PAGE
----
There is a real difference between “being supportive” and “emotionally connecting”. Now there is a study to prove it.
New research from Binghamton University, State University of New York studied had sixty-five married couples engage in two interactions in which each spouse selected a discussion topic about a stressor external to their marriage (e.g. poor physical fitness, the desire to get a new job). Before and after the interactions, spouses separately completed questions about their expectations and appraisals of their partner’s responsiveness during the discussion. The researchers took saliva samples from each spouse and measured for cortisol — a hormone that helps regulate stress in the body — at the beginning of the study and after each discussion.
The results were interesting.
- When husbands showed more positive behaviours while they were giving support, wives’ cortisol actually went down.
- When wives showed more negative behaviour while their partner was giving them support, their cortisol also went down.
- When wives showed more positive behavior while they were receiving support, their cortisol actually went up.
The study suggests that skill in delivering and receiving social support (by using more “positive” support behaviours) is not consistently linked to actual reductions in stress, nor increases in perceived partner responsiveness. In fact, more positive behaviours may have unintended negative consequences, and classically defined negative behaviours can sometimes have positive effects.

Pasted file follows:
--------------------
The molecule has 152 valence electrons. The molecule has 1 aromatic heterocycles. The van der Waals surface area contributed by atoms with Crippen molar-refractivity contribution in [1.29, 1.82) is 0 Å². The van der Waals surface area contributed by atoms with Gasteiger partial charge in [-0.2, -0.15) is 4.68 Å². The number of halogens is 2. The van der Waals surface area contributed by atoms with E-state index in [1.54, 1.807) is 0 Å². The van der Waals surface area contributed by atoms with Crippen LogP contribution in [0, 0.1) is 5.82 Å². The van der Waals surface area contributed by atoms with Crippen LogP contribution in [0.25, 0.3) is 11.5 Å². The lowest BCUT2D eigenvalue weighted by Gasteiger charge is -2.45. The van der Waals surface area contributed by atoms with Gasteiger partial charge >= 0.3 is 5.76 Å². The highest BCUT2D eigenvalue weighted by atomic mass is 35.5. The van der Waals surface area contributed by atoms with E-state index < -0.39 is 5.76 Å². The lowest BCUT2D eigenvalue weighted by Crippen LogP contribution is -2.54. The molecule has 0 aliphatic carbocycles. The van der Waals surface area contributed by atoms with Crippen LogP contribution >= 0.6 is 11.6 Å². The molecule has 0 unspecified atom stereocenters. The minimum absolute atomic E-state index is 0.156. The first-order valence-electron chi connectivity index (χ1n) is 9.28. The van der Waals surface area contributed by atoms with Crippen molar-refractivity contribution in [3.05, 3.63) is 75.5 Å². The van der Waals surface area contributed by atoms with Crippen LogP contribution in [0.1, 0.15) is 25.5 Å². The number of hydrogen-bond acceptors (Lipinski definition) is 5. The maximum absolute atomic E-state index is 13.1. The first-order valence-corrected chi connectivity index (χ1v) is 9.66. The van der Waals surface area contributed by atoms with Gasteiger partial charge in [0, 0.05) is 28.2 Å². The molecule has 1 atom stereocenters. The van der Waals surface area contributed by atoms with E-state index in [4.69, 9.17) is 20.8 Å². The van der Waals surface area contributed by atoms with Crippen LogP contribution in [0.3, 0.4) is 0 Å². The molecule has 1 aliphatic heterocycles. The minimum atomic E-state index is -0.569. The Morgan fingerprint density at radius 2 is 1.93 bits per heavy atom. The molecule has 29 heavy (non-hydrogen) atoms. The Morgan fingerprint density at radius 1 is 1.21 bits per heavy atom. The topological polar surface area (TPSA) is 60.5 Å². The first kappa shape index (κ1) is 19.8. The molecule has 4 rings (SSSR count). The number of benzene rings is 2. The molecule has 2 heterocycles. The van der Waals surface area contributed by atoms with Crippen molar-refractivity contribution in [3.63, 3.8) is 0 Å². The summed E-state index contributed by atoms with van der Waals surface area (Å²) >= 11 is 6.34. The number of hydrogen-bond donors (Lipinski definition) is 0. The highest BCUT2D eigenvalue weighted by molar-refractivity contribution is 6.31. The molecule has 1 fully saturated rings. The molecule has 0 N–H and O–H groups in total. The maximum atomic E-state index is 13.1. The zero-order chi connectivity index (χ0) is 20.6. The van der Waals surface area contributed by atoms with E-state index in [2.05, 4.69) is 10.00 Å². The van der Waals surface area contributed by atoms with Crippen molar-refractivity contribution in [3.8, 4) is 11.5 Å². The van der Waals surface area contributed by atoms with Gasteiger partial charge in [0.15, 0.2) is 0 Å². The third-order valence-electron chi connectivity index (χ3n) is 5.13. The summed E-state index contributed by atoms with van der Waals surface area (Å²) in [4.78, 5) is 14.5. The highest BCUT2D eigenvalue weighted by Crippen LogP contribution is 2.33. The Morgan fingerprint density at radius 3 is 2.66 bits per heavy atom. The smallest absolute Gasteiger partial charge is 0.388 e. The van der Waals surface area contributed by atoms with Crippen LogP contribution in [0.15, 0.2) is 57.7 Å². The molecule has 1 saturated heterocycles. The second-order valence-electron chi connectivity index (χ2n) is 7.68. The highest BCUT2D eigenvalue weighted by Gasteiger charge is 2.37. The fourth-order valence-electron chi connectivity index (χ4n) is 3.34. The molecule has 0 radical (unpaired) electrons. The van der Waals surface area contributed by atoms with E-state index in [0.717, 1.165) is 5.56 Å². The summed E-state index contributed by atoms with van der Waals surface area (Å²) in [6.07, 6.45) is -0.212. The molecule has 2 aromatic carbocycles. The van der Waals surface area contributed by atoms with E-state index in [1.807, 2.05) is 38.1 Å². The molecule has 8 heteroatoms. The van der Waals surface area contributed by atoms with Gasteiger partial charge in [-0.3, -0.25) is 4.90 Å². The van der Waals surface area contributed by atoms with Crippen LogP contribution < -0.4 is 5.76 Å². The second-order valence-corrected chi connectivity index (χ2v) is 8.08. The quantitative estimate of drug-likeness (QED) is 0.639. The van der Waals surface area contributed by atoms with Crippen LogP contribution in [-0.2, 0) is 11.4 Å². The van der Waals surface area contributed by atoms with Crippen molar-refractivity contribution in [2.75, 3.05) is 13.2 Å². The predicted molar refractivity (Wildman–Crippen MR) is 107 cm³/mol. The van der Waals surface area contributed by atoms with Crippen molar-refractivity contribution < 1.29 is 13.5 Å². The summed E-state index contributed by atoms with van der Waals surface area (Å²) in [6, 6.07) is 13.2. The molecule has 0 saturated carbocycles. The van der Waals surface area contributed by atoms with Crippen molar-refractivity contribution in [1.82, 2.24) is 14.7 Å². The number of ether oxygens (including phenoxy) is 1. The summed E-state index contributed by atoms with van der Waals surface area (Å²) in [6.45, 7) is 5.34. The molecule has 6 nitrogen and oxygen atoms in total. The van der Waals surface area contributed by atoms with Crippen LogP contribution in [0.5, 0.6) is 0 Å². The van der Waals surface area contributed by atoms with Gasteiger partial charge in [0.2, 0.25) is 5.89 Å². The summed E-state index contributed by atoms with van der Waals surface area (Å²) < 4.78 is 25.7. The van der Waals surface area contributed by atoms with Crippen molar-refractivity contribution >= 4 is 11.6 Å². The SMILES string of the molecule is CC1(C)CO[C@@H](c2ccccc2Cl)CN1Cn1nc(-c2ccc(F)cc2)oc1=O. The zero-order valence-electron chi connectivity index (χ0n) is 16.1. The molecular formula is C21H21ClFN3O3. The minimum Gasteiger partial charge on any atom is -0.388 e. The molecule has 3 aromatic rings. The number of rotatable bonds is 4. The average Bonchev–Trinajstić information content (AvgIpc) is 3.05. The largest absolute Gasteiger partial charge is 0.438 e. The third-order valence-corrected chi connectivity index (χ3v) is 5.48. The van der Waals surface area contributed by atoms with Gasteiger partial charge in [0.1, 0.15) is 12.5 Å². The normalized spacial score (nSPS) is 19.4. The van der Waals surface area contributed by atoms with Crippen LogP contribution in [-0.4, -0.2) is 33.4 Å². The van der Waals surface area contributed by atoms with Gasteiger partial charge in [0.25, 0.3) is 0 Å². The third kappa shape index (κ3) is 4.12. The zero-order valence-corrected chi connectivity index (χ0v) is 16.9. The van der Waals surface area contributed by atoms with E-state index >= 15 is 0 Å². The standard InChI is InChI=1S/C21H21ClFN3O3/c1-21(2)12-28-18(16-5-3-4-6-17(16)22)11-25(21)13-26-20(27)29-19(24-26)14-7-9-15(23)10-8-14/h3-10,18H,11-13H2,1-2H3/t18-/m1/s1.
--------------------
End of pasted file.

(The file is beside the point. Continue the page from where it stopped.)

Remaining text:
“Say a husband is giving advice to his wife when she has a problem. Even though giving advice is a constructive thing to do, it may not be helpful to her at the moment; maybe she just wants someone to listen to her,” said Nicole Cameron, assistant professor of psychology at Binghamton University and co-researcher. “Or maybe there could be the opposite, where the husband is being more of a supportive listener but the wife really wants someone to give her some advice. All of those things are positive, but one is going to have a better effect than the other. What this tells me is that social support is more idiosyncratic and specific to the person and the problem.”
The researchers plan on looking further into the data and publishing more findings in the future.
“I think that there is a lot of research that still needs to be done, because not everybody gets out of counselling feeling better,” said Cameron. “So studying what makes people feel better or feel differently is important, and using hormones as a marker of the change is interesting because it goes further than words — you really can see how the body reacts to discussions. If we can figure out how to use these markers, we probably can really improve our knowledge about counselling and couple communication.”
If you are going for emotional connection, make sure you not only being a supportive listener but that you know what the other person needs at any given moment, and respond to their emotional need. If the want you to just listen, then just listen. If they want you to give some advice, then give advice.